Staff Publications

Staff Publications

  • external user (warningwarning)
  • Log in as
  • language uk
  • About

    'Staff publications' is the digital repository of Wageningen University & Research

    'Staff publications' contains references to publications authored by Wageningen University staff from 1976 onward.

    Publications authored by the staff of the Research Institutes are available from 1995 onwards.

    Full text documents are added when available. The database is updated daily and currently holds about 240,000 items, of which 72,000 in open access.

    We have a manual that explains all the features 

Record number 506381
Title Production and characterization of stable foams with fine bubbles from solutions of hydrophobin HFBII and its mixtures with other proteins
Author(s) Dimitrova, Lydia M.; Petkov, Plamen V.; Kralchevsky, Peter A.; Stoyanov, Simeon D.; Pelan, Eddie G.
Source Colloids and Surfaces. A: Physicochemical and Engineering Aspects 521 (2017). - ISSN 0927-7757 - p. 92 - 104.
DOI http://dx.doi.org/10.1016/j.colsurfa.2016.06.018
Department(s) Physical Chemistry and Soft Matter
VLAG
Publication type Refereed Article in a scientific journal
Publication year 2017
Abstract Hydrophobins are proteins that are excellent foam stabilizers. We investigated the effects of pH and addition of other proteins on the foaminess, bubble size, and stability of foams from aqueous solutions of the protein HFBII hydrophobin. The produced stable foams have bubbles of radii smaller than 40 μm that obey the lognormal distribution. The overrun of most foams is in the range from 5 to 8, which indicates a good foaminess. The foam longevity is characterized by the time dependences of the foam volume and weight. A combined quantitative criterion for stability, the degree of foam conservation, is proposed. The produced foams are stable for at least 12–17 days. The high foam stability can be explained with the formation of dense hydrophobin adsorption layers, which are impermeable to gas transfer and block the Ostwald ripening (foam disproportionation). In addition, the population of small bubbles formed in the HFBII solutions blocks the drainage of water through the Plateau borders in the foam. The variation of pH does not essentially affect the foaminess and foam stability. The addition of “regular” proteins, such as beta-lactoglobulin, ovalbumin and bovine serum albumin, to the HFBII solutions does not deteriorate the quality and stability of the produced foams up to 94% weight fraction of the added protein. The results and conclusions from the present study could be useful for the applications of hydrophobins as foam stabilizers.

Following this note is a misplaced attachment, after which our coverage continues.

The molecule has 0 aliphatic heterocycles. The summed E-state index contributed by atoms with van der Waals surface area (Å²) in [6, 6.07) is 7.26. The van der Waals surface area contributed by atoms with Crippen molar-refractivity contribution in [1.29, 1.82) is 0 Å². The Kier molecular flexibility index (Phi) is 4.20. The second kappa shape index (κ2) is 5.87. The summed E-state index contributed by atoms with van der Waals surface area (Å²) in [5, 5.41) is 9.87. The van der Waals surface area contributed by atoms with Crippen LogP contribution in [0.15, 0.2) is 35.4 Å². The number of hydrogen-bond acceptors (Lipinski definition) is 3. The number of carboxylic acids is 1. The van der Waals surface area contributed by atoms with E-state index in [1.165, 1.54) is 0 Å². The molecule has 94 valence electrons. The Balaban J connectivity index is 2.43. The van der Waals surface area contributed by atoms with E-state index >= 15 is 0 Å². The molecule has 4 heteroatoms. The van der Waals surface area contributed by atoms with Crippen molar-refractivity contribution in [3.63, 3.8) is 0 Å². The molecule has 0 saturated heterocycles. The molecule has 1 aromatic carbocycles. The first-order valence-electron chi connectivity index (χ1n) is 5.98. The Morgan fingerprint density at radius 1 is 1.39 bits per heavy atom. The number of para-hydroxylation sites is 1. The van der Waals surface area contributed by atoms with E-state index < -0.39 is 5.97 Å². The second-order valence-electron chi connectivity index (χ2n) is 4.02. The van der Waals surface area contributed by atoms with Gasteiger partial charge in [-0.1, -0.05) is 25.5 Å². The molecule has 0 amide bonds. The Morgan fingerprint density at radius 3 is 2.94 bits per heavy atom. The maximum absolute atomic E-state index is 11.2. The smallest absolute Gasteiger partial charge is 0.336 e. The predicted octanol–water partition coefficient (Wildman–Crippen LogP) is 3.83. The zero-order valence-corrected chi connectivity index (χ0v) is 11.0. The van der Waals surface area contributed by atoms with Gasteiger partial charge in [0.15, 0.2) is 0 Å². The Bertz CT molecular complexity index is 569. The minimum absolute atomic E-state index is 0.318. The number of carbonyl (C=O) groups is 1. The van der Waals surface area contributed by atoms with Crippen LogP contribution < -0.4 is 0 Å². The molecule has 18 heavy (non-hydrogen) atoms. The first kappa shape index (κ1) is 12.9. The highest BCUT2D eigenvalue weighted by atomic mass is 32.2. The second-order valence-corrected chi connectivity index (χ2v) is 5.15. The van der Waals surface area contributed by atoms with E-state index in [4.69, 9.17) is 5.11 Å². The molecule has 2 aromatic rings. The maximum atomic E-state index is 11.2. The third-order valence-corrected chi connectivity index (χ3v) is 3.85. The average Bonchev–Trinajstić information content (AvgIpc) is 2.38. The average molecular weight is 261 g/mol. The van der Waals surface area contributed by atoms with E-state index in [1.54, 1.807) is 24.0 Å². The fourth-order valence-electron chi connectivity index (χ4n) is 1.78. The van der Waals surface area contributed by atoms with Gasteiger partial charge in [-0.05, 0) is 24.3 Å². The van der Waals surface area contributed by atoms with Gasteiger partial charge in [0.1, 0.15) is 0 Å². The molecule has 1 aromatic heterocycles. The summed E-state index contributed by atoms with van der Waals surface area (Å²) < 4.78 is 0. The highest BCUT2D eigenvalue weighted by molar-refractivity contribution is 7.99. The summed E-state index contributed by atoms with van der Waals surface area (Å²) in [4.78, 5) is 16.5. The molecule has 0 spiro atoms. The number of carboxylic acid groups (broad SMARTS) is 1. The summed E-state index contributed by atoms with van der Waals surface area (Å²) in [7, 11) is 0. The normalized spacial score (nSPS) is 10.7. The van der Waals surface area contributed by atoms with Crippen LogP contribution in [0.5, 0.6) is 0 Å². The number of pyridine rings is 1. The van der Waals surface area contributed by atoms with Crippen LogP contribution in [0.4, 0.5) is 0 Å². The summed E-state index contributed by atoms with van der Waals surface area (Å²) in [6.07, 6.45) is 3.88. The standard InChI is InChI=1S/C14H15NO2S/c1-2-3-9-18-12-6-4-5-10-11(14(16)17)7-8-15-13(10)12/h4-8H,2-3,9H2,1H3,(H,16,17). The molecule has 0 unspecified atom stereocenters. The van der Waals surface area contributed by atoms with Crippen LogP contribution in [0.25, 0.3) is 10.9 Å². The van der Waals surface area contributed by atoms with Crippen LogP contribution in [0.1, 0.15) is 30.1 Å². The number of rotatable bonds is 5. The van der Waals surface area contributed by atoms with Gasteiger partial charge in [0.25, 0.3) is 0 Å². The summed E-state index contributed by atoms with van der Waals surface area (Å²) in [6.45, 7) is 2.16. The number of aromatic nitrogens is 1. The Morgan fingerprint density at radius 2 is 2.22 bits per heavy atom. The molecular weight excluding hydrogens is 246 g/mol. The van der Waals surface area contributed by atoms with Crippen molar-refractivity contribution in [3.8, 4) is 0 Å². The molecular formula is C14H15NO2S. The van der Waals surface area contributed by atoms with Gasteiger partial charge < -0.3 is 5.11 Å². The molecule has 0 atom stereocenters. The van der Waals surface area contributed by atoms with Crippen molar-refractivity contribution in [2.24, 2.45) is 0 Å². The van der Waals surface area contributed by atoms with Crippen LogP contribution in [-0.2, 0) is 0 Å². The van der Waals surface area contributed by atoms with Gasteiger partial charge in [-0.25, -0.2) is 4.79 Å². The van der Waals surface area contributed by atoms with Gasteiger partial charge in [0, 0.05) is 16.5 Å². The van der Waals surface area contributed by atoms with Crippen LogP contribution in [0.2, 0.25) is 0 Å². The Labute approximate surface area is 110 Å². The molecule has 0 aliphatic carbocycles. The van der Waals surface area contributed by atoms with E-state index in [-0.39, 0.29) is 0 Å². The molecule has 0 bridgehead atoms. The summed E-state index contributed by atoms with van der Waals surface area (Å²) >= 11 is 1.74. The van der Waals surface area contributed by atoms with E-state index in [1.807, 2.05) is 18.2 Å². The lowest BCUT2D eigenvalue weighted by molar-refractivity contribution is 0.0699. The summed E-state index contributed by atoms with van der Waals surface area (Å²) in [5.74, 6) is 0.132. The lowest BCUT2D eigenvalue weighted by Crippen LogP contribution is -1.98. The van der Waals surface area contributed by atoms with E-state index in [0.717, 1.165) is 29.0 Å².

Comments
There are no comments yet. You can post the first one!
Post a comment
 
Please log in to use this service. Login as Wageningen University & Research user or guest user in upper right hand corner of this page.